Centenarian, others to be recognized at Retired and Senior Volunteer Recognition Breakfast on Sept. 30

For Immediate Release: Sept. 29, 2014

UNITED WAY CONTACT: Mike McLaughlin, Communications Director | Phone: 785.228.5117 | Cell: 816.591.1592 | E-mail: mike.mclaughlin@unitedwaytopeka.org

WHAT:             Retired and Senior Volunteer Program of Shawnee and Douglas                                                           Counties annual Recognition Breakfast   

WHEN:             9-11 a.m. Sept. 30


9:05 a.m.  Welcome – Renae Wright, chair of the RSVP Advisory Council
9:15 a.m.  Invocation – Larry Rinker
9:20 a.m.  Recognition of sponsors and breakfast served
9:45 a.m.  Program – Kevin Doel, planning committee chairman
10:25 a.m. United Way – Miriam Krehbiel, president and CEO, United Way
10:40 a.m. Entertainment – Emmie and Paula

WHERE:           Big Gage Shelter House, 635 SW Gage

WHY:               To honor volunteers age 55 and up who remain active by contributing to their                                community in roles ranging from delivering food, working in food pantries,                                      transporting individuals to appointments, being companions to those in need,                                helping with the Christmas Bureau, tutoring and serving as mentors to children.                              More than 150 individuals volunteer through RSVP.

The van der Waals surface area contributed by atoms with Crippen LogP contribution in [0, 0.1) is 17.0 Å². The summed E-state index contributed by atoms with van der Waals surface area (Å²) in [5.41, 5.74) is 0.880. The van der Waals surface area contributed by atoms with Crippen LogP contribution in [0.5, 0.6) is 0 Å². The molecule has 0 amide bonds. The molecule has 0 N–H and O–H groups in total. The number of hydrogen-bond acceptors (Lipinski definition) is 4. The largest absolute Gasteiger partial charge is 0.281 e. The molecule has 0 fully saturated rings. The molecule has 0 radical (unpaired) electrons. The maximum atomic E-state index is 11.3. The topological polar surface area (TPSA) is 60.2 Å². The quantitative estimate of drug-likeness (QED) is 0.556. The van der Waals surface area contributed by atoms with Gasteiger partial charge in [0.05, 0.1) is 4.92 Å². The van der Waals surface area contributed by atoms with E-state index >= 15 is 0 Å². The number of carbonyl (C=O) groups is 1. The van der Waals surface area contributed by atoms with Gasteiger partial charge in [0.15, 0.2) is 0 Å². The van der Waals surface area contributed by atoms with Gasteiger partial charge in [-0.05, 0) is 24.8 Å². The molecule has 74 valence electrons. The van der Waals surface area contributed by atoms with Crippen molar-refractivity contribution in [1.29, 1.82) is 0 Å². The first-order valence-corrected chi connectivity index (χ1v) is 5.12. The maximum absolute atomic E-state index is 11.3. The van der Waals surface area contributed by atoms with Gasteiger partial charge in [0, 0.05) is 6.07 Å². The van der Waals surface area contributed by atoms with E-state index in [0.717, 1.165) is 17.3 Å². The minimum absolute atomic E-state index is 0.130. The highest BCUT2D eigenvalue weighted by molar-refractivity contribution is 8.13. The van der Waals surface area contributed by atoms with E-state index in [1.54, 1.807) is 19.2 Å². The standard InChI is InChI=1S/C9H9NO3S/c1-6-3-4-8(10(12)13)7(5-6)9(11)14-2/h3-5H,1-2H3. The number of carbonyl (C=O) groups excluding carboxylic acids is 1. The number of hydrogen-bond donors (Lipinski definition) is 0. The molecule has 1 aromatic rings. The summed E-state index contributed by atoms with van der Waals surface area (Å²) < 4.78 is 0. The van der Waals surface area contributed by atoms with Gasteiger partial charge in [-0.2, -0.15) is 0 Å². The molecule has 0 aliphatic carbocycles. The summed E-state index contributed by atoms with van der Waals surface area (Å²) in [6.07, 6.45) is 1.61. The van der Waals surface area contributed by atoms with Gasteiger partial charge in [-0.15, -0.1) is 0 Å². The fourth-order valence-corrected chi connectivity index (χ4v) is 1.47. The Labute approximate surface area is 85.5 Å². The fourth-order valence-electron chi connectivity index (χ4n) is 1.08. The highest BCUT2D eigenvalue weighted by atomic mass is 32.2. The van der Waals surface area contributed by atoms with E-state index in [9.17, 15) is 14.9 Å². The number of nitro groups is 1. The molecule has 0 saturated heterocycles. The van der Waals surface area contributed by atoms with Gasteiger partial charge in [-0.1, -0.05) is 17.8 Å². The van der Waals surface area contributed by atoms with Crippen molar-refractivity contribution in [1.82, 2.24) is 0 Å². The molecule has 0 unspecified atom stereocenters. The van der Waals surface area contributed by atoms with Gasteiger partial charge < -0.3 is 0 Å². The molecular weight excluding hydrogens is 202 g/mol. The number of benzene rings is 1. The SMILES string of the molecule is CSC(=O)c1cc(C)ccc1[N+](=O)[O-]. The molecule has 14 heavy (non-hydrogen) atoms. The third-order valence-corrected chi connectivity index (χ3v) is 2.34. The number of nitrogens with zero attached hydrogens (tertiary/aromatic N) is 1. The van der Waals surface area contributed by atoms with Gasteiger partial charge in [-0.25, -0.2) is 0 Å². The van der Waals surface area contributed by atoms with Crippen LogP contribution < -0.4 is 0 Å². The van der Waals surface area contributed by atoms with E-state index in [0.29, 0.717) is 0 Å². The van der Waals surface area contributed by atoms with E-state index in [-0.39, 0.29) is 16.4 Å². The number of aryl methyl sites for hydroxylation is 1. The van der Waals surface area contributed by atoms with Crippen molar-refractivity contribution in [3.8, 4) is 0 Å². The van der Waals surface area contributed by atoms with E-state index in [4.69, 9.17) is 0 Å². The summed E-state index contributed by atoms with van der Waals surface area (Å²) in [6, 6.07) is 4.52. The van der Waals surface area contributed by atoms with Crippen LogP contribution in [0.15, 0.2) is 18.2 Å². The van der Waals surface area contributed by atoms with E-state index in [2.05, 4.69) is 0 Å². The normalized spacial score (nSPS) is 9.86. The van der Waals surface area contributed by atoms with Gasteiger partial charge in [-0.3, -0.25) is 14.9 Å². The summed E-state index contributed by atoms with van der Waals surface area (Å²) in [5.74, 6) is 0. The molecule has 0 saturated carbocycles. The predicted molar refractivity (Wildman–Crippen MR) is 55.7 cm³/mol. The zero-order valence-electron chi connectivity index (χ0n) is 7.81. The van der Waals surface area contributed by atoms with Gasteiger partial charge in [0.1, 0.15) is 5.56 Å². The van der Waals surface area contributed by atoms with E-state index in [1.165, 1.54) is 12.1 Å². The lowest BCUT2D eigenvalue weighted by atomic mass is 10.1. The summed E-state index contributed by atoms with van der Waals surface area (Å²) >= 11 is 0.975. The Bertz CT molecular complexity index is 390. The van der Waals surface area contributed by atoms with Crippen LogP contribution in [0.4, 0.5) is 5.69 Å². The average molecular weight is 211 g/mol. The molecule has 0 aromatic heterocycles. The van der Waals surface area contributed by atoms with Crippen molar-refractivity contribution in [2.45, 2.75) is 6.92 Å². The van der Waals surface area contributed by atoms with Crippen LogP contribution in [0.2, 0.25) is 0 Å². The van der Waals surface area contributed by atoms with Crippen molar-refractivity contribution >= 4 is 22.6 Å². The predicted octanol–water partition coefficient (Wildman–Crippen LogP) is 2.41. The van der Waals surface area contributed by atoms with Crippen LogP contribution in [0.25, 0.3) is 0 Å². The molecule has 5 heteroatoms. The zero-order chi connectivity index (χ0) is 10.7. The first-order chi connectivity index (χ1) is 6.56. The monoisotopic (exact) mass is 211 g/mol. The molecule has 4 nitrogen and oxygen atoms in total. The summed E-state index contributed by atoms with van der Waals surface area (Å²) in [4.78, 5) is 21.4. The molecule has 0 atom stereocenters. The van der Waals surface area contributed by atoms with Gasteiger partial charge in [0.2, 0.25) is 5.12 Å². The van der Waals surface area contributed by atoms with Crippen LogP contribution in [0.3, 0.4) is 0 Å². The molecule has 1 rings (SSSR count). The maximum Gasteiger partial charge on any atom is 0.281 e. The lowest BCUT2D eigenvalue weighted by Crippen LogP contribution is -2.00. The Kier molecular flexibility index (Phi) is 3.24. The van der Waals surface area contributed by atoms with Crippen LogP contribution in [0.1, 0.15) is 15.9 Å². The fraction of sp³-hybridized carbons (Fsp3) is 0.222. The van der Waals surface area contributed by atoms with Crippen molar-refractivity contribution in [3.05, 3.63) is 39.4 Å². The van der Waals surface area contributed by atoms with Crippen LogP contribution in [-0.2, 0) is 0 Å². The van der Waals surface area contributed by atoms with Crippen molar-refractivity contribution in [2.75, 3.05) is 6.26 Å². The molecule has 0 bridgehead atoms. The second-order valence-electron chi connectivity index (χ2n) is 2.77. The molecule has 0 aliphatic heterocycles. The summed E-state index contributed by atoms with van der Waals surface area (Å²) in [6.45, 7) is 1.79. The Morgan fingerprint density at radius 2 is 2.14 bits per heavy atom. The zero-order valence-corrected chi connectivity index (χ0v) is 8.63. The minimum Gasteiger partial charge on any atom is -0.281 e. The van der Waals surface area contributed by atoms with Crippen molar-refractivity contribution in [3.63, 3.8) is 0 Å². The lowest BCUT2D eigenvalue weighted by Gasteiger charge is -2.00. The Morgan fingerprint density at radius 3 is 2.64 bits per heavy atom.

• Centenarian Edna Shaffer, 105 years old, will be recognized as the eldest retired RSVP volunteer
  • Fay Lanning will be recognized as ‘Eldest Active senior volunteer” (she is 95 years old)
  • Paula Hladky and Willard Epling will be recognized as being “member of RSVP the longest” about
    7 years.
  • Darrel Whaley will be recognized as the “RSVP volunteer with most hours this past year” (about 600 hours)
  • Connie Wood will be recognized for service with RSVP, previous Advisory Council Chair.



United Way brings together people, companies and nonprofits to create positive sustainable change in our community. By focusing on education, income and health, we help more children graduate and get stable jobs, help families become financially stable and improve the overall health of our community. United Way remains dedicated to Basic Needs including food, shelter, rent and utilities, health and prescription access and safety from domestic violence.

For more than 80 years United Way of Greater Topeka has been improving and changing lives. Since 1980, United Way has invested more than $105 million into the community.